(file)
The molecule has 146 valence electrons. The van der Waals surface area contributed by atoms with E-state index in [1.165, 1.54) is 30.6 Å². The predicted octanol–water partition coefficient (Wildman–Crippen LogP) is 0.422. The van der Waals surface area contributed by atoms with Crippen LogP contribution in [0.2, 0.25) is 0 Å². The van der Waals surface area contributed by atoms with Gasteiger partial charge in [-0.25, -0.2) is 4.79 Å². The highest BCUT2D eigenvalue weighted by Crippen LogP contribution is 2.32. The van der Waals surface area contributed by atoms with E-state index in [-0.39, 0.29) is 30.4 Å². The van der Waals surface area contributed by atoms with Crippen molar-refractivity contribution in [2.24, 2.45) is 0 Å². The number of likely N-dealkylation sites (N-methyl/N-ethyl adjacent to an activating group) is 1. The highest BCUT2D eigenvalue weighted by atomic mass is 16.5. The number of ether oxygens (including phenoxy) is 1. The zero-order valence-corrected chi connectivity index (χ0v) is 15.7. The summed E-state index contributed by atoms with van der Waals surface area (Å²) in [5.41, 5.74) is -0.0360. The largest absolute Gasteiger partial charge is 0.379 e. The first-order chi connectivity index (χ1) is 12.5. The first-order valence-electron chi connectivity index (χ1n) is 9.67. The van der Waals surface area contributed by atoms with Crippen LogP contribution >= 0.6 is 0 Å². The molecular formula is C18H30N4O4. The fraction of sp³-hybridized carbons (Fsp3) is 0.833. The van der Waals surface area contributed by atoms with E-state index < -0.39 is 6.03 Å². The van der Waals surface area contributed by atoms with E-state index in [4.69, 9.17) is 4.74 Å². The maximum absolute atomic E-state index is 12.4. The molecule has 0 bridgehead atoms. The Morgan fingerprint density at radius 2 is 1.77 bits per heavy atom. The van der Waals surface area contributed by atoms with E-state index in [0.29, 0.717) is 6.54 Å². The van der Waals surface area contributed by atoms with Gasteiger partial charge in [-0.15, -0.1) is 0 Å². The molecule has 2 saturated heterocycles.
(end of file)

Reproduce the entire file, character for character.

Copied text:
The molecule has 146 valence electrons. The van der Waals surface area contributed by atoms with E-state index in [1.165, 1.54) is 30.6 Å². The predicted octanol–water partition coefficient (Wildman–Crippen LogP) is 0.422. The van der Waals surface area contributed by atoms with Crippen LogP contribution in [0.2, 0.25) is 0 Å². The van der Waals surface area contributed by atoms with Gasteiger partial charge in [-0.25, -0.2) is 4.79 Å². The highest BCUT2D eigenvalue weighted by Crippen LogP contribution is 2.32. The van der Waals surface area contributed by atoms with E-state index in [-0.39, 0.29) is 30.4 Å². The van der Waals surface area contributed by atoms with Crippen molar-refractivity contribution in [2.24, 2.45) is 0 Å². The number of likely N-dealkylation sites (N-methyl/N-ethyl adjacent to an activating group) is 1. The highest BCUT2D eigenvalue weighted by atomic mass is 16.5. The number of ether oxygens (including phenoxy) is 1. The zero-order valence-corrected chi connectivity index (χ0v) is 15.7. The summed E-state index contributed by atoms with van der Waals surface area (Å²) in [5.41, 5.74) is -0.0360. The largest absolute Gasteiger partial charge is 0.379 e. The first-order chi connectivity index (χ1) is 12.5. The first-order valence-electron chi connectivity index (χ1n) is 9.67. The van der Waals surface area contributed by atoms with Crippen LogP contribution >= 0.6 is 0 Å². The molecular formula is C18H30N4O4. The fraction of sp³-hybridized carbons (Fsp3) is 0.833. The van der Waals surface area contributed by atoms with E-state index < -0.39 is 6.03 Å². The van der Waals surface area contributed by atoms with E-state index in [4.69, 9.17) is 4.74 Å². The maximum absolute atomic E-state index is 12.4. The molecule has 0 bridgehead atoms. The Morgan fingerprint density at radius 2 is 1.77 bits per heavy atom. The van der Waals surface area contributed by atoms with E-state index in [0.29, 0.717) is 6.54 Å². The van der Waals surface area contributed by atoms with Gasteiger partial charge in [-0.15, -0.1) is 0 Å². The molecule has 2 saturated heterocycles.